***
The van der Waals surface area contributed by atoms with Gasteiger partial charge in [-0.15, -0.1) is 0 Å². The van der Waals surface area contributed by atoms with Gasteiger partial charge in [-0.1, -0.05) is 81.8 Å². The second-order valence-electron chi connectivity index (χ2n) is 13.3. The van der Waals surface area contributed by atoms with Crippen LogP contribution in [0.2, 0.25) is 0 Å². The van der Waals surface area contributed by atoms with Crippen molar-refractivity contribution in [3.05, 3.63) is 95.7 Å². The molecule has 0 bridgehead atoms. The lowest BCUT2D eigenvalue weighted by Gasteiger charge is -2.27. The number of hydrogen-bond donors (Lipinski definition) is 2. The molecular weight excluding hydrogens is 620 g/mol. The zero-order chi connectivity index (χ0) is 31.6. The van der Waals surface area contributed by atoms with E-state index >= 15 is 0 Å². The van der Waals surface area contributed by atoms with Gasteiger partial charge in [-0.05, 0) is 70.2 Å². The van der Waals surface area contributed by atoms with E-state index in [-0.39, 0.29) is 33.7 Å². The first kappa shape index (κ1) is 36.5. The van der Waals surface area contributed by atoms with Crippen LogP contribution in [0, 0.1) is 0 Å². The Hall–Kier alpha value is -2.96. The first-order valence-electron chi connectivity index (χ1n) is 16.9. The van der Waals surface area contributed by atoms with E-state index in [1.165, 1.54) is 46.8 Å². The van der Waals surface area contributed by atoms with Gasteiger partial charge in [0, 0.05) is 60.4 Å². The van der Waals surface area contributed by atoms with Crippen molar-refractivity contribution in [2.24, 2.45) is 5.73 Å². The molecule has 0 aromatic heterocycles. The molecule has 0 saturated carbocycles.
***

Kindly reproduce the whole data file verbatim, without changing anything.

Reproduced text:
The van der Waals surface area contributed by atoms with Gasteiger partial charge in [-0.15, -0.1) is 0 Å². The van der Waals surface area contributed by atoms with Gasteiger partial charge in [-0.1, -0.05) is 81.8 Å². The second-order valence-electron chi connectivity index (χ2n) is 13.3. The van der Waals surface area contributed by atoms with Crippen LogP contribution in [0.2, 0.25) is 0 Å². The van der Waals surface area contributed by atoms with Crippen molar-refractivity contribution in [3.05, 3.63) is 95.7 Å². The molecule has 0 bridgehead atoms. The lowest BCUT2D eigenvalue weighted by Gasteiger charge is -2.27. The number of hydrogen-bond donors (Lipinski definition) is 2. The molecular weight excluding hydrogens is 620 g/mol. The zero-order chi connectivity index (χ0) is 31.6. The van der Waals surface area contributed by atoms with E-state index >= 15 is 0 Å². The van der Waals surface area contributed by atoms with Gasteiger partial charge in [-0.05, 0) is 70.2 Å². The van der Waals surface area contributed by atoms with E-state index in [-0.39, 0.29) is 33.7 Å². The first kappa shape index (κ1) is 36.5. The van der Waals surface area contributed by atoms with Crippen LogP contribution in [0, 0.1) is 0 Å². The Hall–Kier alpha value is -2.96. The first-order valence-electron chi connectivity index (χ1n) is 16.9. The van der Waals surface area contributed by atoms with E-state index in [1.165, 1.54) is 46.8 Å². The van der Waals surface area contributed by atoms with Gasteiger partial charge in [0, 0.05) is 60.4 Å². The van der Waals surface area contributed by atoms with Crippen molar-refractivity contribution in [2.24, 2.45) is 5.73 Å². The molecule has 0 aromatic heterocycles. The molecule has 0 saturated carbocycles.